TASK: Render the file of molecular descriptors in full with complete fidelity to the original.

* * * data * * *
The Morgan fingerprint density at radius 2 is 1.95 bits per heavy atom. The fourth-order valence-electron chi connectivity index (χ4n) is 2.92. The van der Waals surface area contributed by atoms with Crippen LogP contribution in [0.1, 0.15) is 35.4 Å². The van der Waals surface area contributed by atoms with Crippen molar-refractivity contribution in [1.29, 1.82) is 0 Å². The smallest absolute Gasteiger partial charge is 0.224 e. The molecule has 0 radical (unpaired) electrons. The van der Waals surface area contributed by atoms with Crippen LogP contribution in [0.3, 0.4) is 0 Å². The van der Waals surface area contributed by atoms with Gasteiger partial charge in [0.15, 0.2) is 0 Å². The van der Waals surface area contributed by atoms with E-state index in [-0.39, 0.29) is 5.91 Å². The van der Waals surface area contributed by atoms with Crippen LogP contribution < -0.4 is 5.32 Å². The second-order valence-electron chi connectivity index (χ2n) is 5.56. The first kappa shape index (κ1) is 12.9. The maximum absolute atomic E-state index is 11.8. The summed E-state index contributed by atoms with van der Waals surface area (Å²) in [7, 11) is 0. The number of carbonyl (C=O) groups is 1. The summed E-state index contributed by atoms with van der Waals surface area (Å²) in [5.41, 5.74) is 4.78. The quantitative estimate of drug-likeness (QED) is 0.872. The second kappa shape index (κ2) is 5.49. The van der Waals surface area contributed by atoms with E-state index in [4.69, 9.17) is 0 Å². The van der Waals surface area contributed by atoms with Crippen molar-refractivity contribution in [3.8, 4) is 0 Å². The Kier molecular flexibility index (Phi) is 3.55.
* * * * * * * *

The Morgan fingerprint density at radius 2 is 1.95 bits per heavy atom. The fourth-order valence-electron chi connectivity index (χ4n) is 2.92. The van der Waals surface area contributed by atoms with Crippen LogP contribution in [0.1, 0.15) is 35.4 Å². The van der Waals surface area contributed by atoms with Crippen molar-refractivity contribution in [1.29, 1.82) is 0 Å². The smallest absolute Gasteiger partial charge is 0.224 e. The molecule has 0 radical (unpaired) electrons. The van der Waals surface area contributed by atoms with Crippen LogP contribution in [0.3, 0.4) is 0 Å². The van der Waals surface area contributed by atoms with Gasteiger partial charge in [0.15, 0.2) is 0 Å². The van der Waals surface area contributed by atoms with E-state index in [-0.39, 0.29) is 5.91 Å². The van der Waals surface area contributed by atoms with Crippen LogP contribution < -0.4 is 5.32 Å². The second-order valence-electron chi connectivity index (χ2n) is 5.56. The first kappa shape index (κ1) is 12.9. The maximum absolute atomic E-state index is 11.8. The summed E-state index contributed by atoms with van der Waals surface area (Å²) in [7, 11) is 0. The number of carbonyl (C=O) groups is 1. The summed E-state index contributed by atoms with van der Waals surface area (Å²) in [5.41, 5.74) is 4.78. The quantitative estimate of drug-likeness (QED) is 0.872. The second kappa shape index (κ2) is 5.49. The van der Waals surface area contributed by atoms with E-state index in [4.69, 9.17) is 0 Å². The van der Waals surface area contributed by atoms with Crippen molar-refractivity contribution in [3.8, 4) is 0 Å². The Kier molecular flexibility index (Phi) is 3.55.